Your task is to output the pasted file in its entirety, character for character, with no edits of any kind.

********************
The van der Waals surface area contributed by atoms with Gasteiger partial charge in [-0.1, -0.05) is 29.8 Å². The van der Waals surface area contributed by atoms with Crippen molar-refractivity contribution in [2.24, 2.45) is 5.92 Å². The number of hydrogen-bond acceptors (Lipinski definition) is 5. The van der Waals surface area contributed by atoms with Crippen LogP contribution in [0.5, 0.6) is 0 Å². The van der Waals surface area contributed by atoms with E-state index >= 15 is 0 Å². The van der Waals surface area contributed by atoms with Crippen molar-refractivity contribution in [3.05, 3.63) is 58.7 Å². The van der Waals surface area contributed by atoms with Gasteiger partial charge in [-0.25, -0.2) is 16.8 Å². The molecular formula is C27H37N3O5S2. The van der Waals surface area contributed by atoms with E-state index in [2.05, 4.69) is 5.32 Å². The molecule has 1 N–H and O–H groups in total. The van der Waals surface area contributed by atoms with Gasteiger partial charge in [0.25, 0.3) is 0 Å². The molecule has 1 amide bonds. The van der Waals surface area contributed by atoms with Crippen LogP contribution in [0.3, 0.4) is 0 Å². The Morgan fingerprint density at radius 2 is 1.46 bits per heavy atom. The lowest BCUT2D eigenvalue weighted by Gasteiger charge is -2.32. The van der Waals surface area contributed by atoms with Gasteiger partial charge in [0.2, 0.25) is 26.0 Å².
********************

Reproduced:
The van der Waals surface area contributed by atoms with Gasteiger partial charge in [-0.1, -0.05) is 29.8 Å². The van der Waals surface area contributed by atoms with Crippen molar-refractivity contribution in [2.24, 2.45) is 5.92 Å². The number of hydrogen-bond acceptors (Lipinski definition) is 5. The van der Waals surface area contributed by atoms with Crippen LogP contribution in [0.5, 0.6) is 0 Å². The van der Waals surface area contributed by atoms with E-state index >= 15 is 0 Å². The van der Waals surface area contributed by atoms with Crippen molar-refractivity contribution in [3.05, 3.63) is 58.7 Å². The van der Waals surface area contributed by atoms with Gasteiger partial charge in [-0.25, -0.2) is 16.8 Å². The molecular formula is C27H37N3O5S2. The van der Waals surface area contributed by atoms with E-state index in [2.05, 4.69) is 5.32 Å². The molecule has 1 N–H and O–H groups in total. The van der Waals surface area contributed by atoms with Gasteiger partial charge in [0.25, 0.3) is 0 Å². The molecule has 1 amide bonds. The van der Waals surface area contributed by atoms with Crippen LogP contribution in [0.3, 0.4) is 0 Å². The Morgan fingerprint density at radius 2 is 1.46 bits per heavy atom. The lowest BCUT2D eigenvalue weighted by Gasteiger charge is -2.32. The van der Waals surface area contributed by atoms with Gasteiger partial charge in [0.2, 0.25) is 26.0 Å².